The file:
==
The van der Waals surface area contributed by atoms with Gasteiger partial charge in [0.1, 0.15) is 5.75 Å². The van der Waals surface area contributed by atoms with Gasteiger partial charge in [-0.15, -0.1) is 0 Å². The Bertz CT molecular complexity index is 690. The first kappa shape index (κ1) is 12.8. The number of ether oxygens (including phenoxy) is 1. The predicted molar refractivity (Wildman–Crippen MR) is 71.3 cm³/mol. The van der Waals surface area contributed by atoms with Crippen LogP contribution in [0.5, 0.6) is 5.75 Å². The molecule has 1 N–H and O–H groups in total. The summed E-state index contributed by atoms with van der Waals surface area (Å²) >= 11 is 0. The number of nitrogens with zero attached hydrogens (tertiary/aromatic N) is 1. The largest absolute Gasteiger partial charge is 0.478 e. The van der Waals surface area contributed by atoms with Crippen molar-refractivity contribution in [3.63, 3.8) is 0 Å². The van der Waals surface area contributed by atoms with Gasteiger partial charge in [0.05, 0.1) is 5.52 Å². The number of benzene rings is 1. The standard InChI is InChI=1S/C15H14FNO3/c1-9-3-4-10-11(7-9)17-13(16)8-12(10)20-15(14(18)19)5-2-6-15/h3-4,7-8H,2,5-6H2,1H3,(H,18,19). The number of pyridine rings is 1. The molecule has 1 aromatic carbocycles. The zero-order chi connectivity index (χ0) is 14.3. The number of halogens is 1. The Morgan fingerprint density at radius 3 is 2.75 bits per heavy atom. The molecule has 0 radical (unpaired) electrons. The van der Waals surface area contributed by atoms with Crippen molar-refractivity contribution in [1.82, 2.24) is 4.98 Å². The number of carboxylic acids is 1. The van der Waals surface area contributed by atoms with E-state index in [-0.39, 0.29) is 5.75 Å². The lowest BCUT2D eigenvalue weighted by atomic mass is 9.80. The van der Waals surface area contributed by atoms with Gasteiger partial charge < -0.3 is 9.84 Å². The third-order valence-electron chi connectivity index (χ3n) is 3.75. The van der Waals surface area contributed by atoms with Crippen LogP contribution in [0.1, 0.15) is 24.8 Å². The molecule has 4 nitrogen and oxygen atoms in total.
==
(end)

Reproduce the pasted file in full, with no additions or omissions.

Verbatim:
The van der Waals surface area contributed by atoms with Gasteiger partial charge in [0.1, 0.15) is 5.75 Å². The van der Waals surface area contributed by atoms with Gasteiger partial charge in [-0.15, -0.1) is 0 Å². The Bertz CT molecular complexity index is 690. The first kappa shape index (κ1) is 12.8. The number of ether oxygens (including phenoxy) is 1. The predicted molar refractivity (Wildman–Crippen MR) is 71.3 cm³/mol. The van der Waals surface area contributed by atoms with Crippen LogP contribution in [0.5, 0.6) is 5.75 Å². The molecule has 1 N–H and O–H groups in total. The summed E-state index contributed by atoms with van der Waals surface area (Å²) >= 11 is 0. The number of nitrogens with zero attached hydrogens (tertiary/aromatic N) is 1. The largest absolute Gasteiger partial charge is 0.478 e. The van der Waals surface area contributed by atoms with Crippen molar-refractivity contribution in [3.63, 3.8) is 0 Å². The van der Waals surface area contributed by atoms with Gasteiger partial charge in [0.05, 0.1) is 5.52 Å². The number of benzene rings is 1. The standard InChI is InChI=1S/C15H14FNO3/c1-9-3-4-10-11(7-9)17-13(16)8-12(10)20-15(14(18)19)5-2-6-15/h3-4,7-8H,2,5-6H2,1H3,(H,18,19). The number of pyridine rings is 1. The molecule has 1 aromatic carbocycles. The zero-order chi connectivity index (χ0) is 14.3. The number of halogens is 1. The Morgan fingerprint density at radius 3 is 2.75 bits per heavy atom. The molecule has 0 radical (unpaired) electrons. The van der Waals surface area contributed by atoms with Crippen molar-refractivity contribution in [1.82, 2.24) is 4.98 Å². The number of carboxylic acids is 1. The van der Waals surface area contributed by atoms with E-state index in [-0.39, 0.29) is 5.75 Å². The lowest BCUT2D eigenvalue weighted by atomic mass is 9.80. The van der Waals surface area contributed by atoms with Gasteiger partial charge < -0.3 is 9.84 Å². The third-order valence-electron chi connectivity index (χ3n) is 3.75. The van der Waals surface area contributed by atoms with Crippen LogP contribution in [0.1, 0.15) is 24.8 Å². The molecule has 4 nitrogen and oxygen atoms in total.